SLL reposts articles from Joseph Mercola frequently. Wonder how much of this article is true. Mercola is quite conscious of his public image. It’s a good bet he’ll have a detailed rebuttal up in a few days. From Sheera Frankel at smh.com:
San Francisco: The article that appeared online February 9 began with a seemingly innocuous question about the legal definition of vaccines. Then over its next 3400 words, it declared coronavirus vaccines were “a medical fraud” and said the injections did not prevent infections, provide immunity or stop transmission of the disease.
Instead, the article claimed, the shots “alter your genetic coding, turning you into a viral protein factory that has no off-switch”.
Its assertions were easily disprovable. No matter. Over the next few hours, the article was translated from English into Spanish and Polish. It appeared on dozens of blogs and was picked up by anti-vaccination activists, who repeated the false claims online. The article also made its way to Facebook, where it reached 400,000 people, according to data from CrowdTangle, a Facebook-owned tool.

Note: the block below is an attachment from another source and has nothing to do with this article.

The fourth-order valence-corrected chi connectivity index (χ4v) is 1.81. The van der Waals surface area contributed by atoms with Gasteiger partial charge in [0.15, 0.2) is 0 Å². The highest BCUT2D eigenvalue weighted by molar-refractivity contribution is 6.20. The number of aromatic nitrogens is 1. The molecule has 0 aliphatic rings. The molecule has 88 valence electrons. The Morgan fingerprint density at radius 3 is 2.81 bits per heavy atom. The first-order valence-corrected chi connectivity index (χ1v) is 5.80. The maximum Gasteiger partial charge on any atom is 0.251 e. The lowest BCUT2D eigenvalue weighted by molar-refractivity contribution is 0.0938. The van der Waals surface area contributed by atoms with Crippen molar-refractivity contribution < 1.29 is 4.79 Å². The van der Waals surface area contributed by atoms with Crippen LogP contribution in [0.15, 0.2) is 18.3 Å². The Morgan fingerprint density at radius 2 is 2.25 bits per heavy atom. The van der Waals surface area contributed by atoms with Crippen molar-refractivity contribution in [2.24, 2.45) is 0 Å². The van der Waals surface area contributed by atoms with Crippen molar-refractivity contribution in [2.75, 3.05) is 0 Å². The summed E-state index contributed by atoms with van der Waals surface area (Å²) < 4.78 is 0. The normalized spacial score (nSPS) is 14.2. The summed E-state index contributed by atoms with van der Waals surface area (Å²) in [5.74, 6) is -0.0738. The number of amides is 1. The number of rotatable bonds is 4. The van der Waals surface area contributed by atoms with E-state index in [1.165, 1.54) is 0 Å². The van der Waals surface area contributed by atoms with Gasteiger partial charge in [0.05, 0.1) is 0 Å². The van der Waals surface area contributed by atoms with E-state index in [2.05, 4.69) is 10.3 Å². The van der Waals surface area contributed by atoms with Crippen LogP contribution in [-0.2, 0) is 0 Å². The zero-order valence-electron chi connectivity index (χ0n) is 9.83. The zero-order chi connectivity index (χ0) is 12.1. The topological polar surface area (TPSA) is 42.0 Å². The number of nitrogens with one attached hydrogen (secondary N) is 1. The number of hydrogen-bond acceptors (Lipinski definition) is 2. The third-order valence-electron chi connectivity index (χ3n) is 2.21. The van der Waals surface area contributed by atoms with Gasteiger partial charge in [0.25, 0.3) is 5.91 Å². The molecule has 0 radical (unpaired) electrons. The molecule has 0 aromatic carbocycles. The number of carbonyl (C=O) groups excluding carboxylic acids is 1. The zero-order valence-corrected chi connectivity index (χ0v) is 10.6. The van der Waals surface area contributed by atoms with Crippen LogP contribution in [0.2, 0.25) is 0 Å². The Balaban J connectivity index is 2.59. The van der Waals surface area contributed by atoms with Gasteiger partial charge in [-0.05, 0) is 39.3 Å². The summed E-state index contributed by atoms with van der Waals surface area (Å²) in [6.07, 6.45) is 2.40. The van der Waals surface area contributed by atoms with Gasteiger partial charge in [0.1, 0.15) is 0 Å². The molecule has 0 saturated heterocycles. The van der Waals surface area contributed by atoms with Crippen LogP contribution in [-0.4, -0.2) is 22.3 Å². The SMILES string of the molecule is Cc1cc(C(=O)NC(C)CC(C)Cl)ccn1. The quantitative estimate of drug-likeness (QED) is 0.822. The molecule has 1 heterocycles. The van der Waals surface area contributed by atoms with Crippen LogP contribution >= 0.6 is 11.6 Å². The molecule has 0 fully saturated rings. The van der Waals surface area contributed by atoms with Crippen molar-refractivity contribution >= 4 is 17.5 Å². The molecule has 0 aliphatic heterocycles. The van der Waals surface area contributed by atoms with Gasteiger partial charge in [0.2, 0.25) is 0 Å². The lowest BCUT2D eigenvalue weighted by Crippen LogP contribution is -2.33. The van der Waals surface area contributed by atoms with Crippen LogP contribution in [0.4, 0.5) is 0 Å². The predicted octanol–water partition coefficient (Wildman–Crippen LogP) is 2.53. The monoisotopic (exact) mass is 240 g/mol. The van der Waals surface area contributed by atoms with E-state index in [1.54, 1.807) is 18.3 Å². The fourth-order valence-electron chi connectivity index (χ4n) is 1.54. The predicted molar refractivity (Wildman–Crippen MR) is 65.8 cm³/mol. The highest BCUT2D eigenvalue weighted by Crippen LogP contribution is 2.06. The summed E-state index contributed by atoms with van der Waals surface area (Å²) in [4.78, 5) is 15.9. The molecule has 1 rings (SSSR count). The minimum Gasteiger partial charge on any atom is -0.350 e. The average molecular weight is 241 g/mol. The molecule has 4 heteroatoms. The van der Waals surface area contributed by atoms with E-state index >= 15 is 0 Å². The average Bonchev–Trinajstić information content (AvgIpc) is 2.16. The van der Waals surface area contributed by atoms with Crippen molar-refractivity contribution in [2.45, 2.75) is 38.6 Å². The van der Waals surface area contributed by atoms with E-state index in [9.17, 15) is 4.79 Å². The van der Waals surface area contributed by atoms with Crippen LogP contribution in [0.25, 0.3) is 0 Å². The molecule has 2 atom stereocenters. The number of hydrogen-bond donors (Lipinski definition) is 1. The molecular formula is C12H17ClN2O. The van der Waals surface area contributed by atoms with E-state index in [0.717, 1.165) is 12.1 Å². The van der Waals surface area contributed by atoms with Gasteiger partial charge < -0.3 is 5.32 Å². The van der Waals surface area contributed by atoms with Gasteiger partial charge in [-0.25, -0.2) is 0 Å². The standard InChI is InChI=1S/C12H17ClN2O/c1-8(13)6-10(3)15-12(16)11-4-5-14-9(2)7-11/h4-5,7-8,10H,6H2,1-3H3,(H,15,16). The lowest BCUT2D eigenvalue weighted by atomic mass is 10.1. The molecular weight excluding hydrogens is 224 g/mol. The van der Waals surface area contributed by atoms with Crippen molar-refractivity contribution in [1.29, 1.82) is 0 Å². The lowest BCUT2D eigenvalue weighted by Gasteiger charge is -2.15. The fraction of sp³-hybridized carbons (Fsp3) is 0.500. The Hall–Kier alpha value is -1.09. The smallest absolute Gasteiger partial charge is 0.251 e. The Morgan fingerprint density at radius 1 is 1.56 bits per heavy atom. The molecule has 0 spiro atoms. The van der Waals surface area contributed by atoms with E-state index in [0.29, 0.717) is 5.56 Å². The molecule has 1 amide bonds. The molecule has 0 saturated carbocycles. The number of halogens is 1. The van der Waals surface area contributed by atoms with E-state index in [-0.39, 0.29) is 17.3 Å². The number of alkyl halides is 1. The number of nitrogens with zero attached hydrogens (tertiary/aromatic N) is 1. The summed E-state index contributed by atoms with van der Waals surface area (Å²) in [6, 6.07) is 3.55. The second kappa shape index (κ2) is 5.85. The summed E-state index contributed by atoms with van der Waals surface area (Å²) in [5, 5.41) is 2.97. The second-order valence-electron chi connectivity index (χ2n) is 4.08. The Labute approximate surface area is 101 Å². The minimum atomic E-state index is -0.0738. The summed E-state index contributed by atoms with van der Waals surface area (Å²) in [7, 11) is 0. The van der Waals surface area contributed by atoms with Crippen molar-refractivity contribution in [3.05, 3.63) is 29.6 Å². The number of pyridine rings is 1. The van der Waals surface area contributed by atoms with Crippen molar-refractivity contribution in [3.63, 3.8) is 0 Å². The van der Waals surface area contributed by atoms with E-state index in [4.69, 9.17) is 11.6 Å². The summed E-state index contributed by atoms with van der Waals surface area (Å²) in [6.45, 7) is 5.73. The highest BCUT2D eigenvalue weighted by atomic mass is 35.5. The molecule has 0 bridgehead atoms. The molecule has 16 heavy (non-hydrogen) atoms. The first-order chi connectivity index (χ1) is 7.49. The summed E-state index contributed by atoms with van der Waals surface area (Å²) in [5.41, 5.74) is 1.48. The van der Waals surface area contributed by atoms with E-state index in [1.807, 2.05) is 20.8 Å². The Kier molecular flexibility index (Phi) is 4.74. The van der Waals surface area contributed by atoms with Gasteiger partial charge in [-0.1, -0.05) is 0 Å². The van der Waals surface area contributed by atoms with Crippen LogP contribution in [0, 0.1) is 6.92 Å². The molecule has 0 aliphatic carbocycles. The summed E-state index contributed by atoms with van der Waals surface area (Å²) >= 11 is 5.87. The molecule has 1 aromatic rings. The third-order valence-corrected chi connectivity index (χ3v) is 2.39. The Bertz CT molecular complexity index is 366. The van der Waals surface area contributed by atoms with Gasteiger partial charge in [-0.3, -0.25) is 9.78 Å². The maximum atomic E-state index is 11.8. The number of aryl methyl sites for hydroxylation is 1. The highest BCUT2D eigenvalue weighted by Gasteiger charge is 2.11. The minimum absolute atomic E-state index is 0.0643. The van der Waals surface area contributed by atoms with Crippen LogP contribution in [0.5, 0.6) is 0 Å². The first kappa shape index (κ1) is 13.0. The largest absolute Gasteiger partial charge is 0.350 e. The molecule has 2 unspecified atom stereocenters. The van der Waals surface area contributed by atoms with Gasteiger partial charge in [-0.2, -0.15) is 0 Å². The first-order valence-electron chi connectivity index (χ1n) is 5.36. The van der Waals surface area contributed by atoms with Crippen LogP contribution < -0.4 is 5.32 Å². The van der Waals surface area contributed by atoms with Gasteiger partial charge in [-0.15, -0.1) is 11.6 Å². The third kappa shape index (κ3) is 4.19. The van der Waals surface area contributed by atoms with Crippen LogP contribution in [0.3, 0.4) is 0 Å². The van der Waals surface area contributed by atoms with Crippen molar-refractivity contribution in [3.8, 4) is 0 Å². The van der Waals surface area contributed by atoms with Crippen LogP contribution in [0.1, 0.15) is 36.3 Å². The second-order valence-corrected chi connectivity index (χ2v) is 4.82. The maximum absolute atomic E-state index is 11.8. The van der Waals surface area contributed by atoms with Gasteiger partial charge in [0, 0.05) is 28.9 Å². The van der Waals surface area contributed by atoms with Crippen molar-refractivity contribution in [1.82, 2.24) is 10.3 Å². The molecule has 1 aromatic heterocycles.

The entire effort traced back to one person: Joseph Mercola.
Mercola, 67, an osteopathic physician in Cape Coral, Florida, has long been a subject of criticism and government regulatory actions for his promotion of unproven or unapproved treatments. But most recently, he has become the chief spreader of coronavirus misinformation online, according to researchers.
An internet-savvy entrepreneur who employs dozens, Mercola has published more than 600 articles on Facebook that cast doubt on COVID-19 vaccines since the pandemic began, reaching a far larger audience than other vaccine sceptics, an analysis by The New York Times found. His claims have been widely echoed on Twitter, Instagram and YouTube.